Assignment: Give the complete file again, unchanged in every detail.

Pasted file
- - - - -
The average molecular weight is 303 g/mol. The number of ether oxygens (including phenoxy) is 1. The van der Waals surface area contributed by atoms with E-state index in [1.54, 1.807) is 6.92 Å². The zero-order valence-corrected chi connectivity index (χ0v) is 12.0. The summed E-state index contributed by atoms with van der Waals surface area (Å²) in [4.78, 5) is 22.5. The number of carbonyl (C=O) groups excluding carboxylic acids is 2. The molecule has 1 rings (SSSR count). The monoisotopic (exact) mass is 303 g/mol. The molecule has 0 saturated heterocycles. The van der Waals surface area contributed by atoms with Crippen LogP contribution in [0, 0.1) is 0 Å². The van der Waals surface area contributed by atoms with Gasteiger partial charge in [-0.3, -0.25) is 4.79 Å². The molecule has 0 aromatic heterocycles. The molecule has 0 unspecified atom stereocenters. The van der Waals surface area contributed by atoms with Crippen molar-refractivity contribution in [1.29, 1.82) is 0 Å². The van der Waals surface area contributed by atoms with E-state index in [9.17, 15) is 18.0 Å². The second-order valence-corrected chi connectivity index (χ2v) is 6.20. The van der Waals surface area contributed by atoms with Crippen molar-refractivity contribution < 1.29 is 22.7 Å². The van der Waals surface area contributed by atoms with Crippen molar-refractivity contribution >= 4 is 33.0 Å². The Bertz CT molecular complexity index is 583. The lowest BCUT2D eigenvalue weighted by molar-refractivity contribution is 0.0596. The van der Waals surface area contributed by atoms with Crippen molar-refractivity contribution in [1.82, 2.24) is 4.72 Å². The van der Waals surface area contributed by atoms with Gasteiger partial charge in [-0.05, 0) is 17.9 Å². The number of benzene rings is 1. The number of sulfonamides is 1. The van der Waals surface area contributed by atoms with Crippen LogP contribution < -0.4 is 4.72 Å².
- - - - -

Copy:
The average molecular weight is 303 g/mol. The number of ether oxygens (including phenoxy) is 1. The van der Waals surface area contributed by atoms with E-state index in [1.54, 1.807) is 6.92 Å². The zero-order valence-corrected chi connectivity index (χ0v) is 12.0. The summed E-state index contributed by atoms with van der Waals surface area (Å²) in [4.78, 5) is 22.5. The number of carbonyl (C=O) groups excluding carboxylic acids is 2. The molecule has 1 rings (SSSR count). The monoisotopic (exact) mass is 303 g/mol. The molecule has 0 saturated heterocycles. The van der Waals surface area contributed by atoms with Crippen LogP contribution in [0, 0.1) is 0 Å². The van der Waals surface area contributed by atoms with Gasteiger partial charge in [-0.3, -0.25) is 4.79 Å². The molecule has 0 aromatic heterocycles. The molecule has 0 unspecified atom stereocenters. The van der Waals surface area contributed by atoms with Crippen molar-refractivity contribution in [1.29, 1.82) is 0 Å². The van der Waals surface area contributed by atoms with E-state index in [9.17, 15) is 18.0 Å². The second-order valence-corrected chi connectivity index (χ2v) is 6.20. The van der Waals surface area contributed by atoms with Crippen molar-refractivity contribution < 1.29 is 22.7 Å². The van der Waals surface area contributed by atoms with Crippen molar-refractivity contribution >= 4 is 33.0 Å². The Bertz CT molecular complexity index is 583. The lowest BCUT2D eigenvalue weighted by molar-refractivity contribution is 0.0596. The van der Waals surface area contributed by atoms with Crippen molar-refractivity contribution in [1.82, 2.24) is 4.72 Å². The van der Waals surface area contributed by atoms with Gasteiger partial charge in [-0.05, 0) is 17.9 Å². The number of benzene rings is 1. The number of sulfonamides is 1. The van der Waals surface area contributed by atoms with Crippen LogP contribution < -0.4 is 4.72 Å².